Speakers Profile - Dukes of Windsor










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Dukes Of Windsor have been best known in the past for their ARIA- and APRA-nominated chart smash The Others, the infuriatingly catchy single of 2005. Well, it's time to move on - the Dukes certainly have. On Minus, the band's sophomore album, they don't so much find their feet as take a new attitude towards their music – discovering that (by Weaving's own admission) the last album lacked focus. Minus was released by Island Records 6 September 2008.

EARLY CAREER

Dukes Of Windsor formed only three years ago in the Melbourne suburb of Windsor. Singer Jack Weaving met guitarist Oscar Dawson at a local swimming pool where both were working for spare cash, whilst Dawson was studying music with bassist Joe Franklin. Their paths crossed with Cory Blight (drums) and Scott Targett (keyboards), two schoolmates from Tasmania who had moved to Windsor, and the five bonded over a shared sense of humour and outlook on life, rather than a passion for a particular type of music.

FIRST ALBUM

Dukes Of Windsor's rushed debut album, 2005's independently released The Others, by Weaving's own admission lacked focus. “Last time I think we were searching for a sound that we hadn't found yet – which is a process that I guess everyone has to go through before you really discover what you're about”. But now they've finally discovered this, how would they describe that sound? Electro pop? Synth rock? “I wouldn't give it any of those, to be honest. I wouldn't even put it anywhere near the electro world. At the heart of it we're a rock band that uses electronic elements for atmosphere, pretty much.”

SECOND ALBUM

On the Dukes' latest offering, Minus, the Victorian five-piece's second album, they have chosen a more fitting direction via their choices in production. Pelle Henriccson and Eskil Lövström produced one of the band's favourite albums, the seminal The Shape Of Punk To Come by '90s hardcore-punk giants Refused, so the Dukes endured the sub-zero temperatures of the Swedish winter (hence the album title) to work with them.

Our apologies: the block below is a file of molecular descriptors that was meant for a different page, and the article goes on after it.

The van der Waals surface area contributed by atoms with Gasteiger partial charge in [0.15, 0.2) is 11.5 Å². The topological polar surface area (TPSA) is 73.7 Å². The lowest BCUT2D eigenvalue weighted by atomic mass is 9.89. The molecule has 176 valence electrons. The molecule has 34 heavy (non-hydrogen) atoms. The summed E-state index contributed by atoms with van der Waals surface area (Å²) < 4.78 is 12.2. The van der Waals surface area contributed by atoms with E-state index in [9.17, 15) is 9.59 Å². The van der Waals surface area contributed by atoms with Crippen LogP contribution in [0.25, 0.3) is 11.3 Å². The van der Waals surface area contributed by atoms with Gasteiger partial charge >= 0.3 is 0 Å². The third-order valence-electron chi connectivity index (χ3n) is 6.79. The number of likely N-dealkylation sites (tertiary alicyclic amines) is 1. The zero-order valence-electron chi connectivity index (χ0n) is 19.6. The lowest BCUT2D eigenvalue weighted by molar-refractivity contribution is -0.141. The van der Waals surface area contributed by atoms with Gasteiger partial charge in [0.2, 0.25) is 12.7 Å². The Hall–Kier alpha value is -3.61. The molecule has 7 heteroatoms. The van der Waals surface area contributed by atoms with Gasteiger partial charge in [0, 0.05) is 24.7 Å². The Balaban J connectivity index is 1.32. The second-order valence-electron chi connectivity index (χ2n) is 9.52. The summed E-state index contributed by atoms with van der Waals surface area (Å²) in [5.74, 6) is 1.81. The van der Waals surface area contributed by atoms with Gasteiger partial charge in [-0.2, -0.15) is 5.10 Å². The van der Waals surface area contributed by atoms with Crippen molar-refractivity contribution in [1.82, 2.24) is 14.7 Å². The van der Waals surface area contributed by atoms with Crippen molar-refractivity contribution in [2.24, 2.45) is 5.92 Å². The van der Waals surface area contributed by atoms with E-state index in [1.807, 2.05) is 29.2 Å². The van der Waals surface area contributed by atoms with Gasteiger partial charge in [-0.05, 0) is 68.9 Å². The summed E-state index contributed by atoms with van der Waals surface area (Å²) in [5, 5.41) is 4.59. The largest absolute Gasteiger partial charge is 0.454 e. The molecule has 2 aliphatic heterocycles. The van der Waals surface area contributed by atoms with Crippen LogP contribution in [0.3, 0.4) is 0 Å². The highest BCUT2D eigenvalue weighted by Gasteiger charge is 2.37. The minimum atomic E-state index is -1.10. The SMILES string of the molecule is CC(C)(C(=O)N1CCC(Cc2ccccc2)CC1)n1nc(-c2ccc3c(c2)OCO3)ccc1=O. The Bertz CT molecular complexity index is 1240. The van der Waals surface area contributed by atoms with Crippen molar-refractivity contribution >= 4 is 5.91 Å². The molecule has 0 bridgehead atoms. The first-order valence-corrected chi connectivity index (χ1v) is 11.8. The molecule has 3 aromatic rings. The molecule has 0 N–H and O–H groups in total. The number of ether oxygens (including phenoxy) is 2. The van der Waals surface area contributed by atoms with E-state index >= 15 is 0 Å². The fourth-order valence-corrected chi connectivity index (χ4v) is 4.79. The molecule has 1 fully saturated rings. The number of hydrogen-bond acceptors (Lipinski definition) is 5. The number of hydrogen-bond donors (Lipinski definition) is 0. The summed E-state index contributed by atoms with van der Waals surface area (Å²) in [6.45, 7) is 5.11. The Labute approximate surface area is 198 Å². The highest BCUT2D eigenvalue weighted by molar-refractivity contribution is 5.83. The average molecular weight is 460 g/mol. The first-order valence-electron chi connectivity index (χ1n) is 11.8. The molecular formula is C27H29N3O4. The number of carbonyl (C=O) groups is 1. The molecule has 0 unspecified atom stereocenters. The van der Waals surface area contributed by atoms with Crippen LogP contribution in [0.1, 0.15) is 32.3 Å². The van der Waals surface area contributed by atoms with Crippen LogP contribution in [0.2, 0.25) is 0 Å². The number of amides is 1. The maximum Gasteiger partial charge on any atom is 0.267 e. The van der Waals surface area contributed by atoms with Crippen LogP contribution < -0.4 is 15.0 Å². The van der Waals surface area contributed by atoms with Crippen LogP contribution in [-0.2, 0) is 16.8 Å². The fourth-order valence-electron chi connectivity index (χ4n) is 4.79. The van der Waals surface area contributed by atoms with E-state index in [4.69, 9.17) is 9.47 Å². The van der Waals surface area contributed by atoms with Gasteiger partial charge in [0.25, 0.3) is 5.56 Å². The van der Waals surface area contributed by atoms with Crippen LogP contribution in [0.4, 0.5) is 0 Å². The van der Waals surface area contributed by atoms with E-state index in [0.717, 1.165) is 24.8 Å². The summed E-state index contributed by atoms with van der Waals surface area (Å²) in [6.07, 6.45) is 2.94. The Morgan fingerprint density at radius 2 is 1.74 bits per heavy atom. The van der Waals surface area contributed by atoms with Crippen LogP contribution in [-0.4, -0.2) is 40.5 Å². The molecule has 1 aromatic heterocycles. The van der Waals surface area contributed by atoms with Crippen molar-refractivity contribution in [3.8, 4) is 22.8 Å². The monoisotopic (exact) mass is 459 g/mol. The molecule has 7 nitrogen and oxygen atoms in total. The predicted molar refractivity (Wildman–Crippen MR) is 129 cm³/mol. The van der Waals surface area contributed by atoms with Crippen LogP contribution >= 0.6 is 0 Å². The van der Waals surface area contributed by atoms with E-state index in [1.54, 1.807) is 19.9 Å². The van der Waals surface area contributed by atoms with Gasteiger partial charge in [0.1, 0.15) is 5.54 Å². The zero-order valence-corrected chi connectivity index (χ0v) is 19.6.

“They'd given The Shape Of Punk To Come a real sort of groove I don't think hardcore had really had before that,” Weaving says. “That's what they brought to our album. I kept getting yelled at, down the headphones, to give it more Al Green and more Marvin Gaye … [Pelle and Eskil] really wanted us to give it more soul, which I hope came out in a strange sort of … clinical Swedish way!”

With its cool, crisp beats and dark basslines, Minus often reflects the environment in which it was made - but not always. “Although there wasn't much light and there wasn't much warmth, it was a really warm and giving place; there was a real happiness in the air,” Weaving says. “It was still a bit of a wonderland.” And that's the point that Dukes Of Windsor have made this time around: that each song is just one flavour on an album fresh with ideas, energy and, most importantly, tunes. Weaving thinks of the finished product as “a collection of tastes” rather than an album with a particular theme running through it – “I think the best way to tell a story is to paint an unfinished picture for someone that they can complete themselves – then it becomes their own,” he says.

You'll already know the ubiquitous single It's A War – the mere mention of it may have put its infectious chorus in your head. “There's nothing better than a good pop song,” says Weaving. “When you're hit with the good stuff you forget [the bad]. There are so many different acts that are well respected that have pop sensibilities.”

Weaving understands much of what makes Dukes Of Windsor special. “It works for and against us, not being able to put us in a box. Everyone just reaches for that electro tag but I think the magic of what we've got is five people that are from such different backgrounds, musically, and that are such good musicians that you never know what's gonna come out next. There are certainly no rules that we have to work within – which is a wonderful place to be. It's that whole Madonna syndrome of being able to reinvent what you do and progress. If you can't do that you're just gonna be dead in the water.”